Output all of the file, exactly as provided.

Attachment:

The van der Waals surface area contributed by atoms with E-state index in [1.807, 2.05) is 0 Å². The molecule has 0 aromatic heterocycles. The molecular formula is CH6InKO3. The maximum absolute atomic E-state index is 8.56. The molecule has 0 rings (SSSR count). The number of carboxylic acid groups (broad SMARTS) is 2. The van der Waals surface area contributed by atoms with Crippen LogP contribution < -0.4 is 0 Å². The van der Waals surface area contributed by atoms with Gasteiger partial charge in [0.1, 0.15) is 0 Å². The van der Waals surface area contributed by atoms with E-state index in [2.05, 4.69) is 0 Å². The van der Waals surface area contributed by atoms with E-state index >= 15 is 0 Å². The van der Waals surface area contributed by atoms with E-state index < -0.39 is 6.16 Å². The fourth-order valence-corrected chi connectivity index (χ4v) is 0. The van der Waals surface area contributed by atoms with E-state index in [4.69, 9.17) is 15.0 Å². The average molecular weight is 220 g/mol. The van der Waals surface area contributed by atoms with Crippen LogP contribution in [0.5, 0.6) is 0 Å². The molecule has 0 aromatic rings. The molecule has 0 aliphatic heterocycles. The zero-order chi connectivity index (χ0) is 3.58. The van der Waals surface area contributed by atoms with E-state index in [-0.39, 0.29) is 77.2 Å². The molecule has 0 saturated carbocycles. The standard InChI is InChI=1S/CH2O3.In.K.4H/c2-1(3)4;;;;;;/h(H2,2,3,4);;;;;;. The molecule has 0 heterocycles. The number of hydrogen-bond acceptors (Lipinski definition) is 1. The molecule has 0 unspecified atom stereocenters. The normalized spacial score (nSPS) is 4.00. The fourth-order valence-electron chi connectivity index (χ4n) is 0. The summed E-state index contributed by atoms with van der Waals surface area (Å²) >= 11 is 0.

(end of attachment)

The van der Waals surface area contributed by atoms with E-state index in [1.807, 2.05) is 0 Å². The molecule has 0 aromatic heterocycles. The molecular formula is CH6InKO3. The maximum absolute atomic E-state index is 8.56. The molecule has 0 rings (SSSR count). The number of carboxylic acid groups (broad SMARTS) is 2. The van der Waals surface area contributed by atoms with Crippen LogP contribution < -0.4 is 0 Å². The van der Waals surface area contributed by atoms with Gasteiger partial charge in [0.1, 0.15) is 0 Å². The van der Waals surface area contributed by atoms with E-state index in [2.05, 4.69) is 0 Å². The van der Waals surface area contributed by atoms with E-state index >= 15 is 0 Å². The van der Waals surface area contributed by atoms with E-state index < -0.39 is 6.16 Å². The fourth-order valence-corrected chi connectivity index (χ4v) is 0. The van der Waals surface area contributed by atoms with E-state index in [4.69, 9.17) is 15.0 Å². The average molecular weight is 220 g/mol. The van der Waals surface area contributed by atoms with Crippen LogP contribution in [0.5, 0.6) is 0 Å². The molecule has 0 aromatic rings. The molecule has 0 aliphatic heterocycles. The zero-order chi connectivity index (χ0) is 3.58. The van der Waals surface area contributed by atoms with E-state index in [-0.39, 0.29) is 77.2 Å². The molecule has 0 saturated carbocycles. The standard InChI is InChI=1S/CH2O3.In.K.4H/c2-1(3)4;;;;;;/h(H2,2,3,4);;;;;;. The molecule has 0 heterocycles. The number of hydrogen-bond acceptors (Lipinski definition) is 1. The molecule has 0 unspecified atom stereocenters. The normalized spacial score (nSPS) is 4.00. The fourth-order valence-electron chi connectivity index (χ4n) is 0. The summed E-state index contributed by atoms with van der Waals surface area (Å²) >= 11 is 0.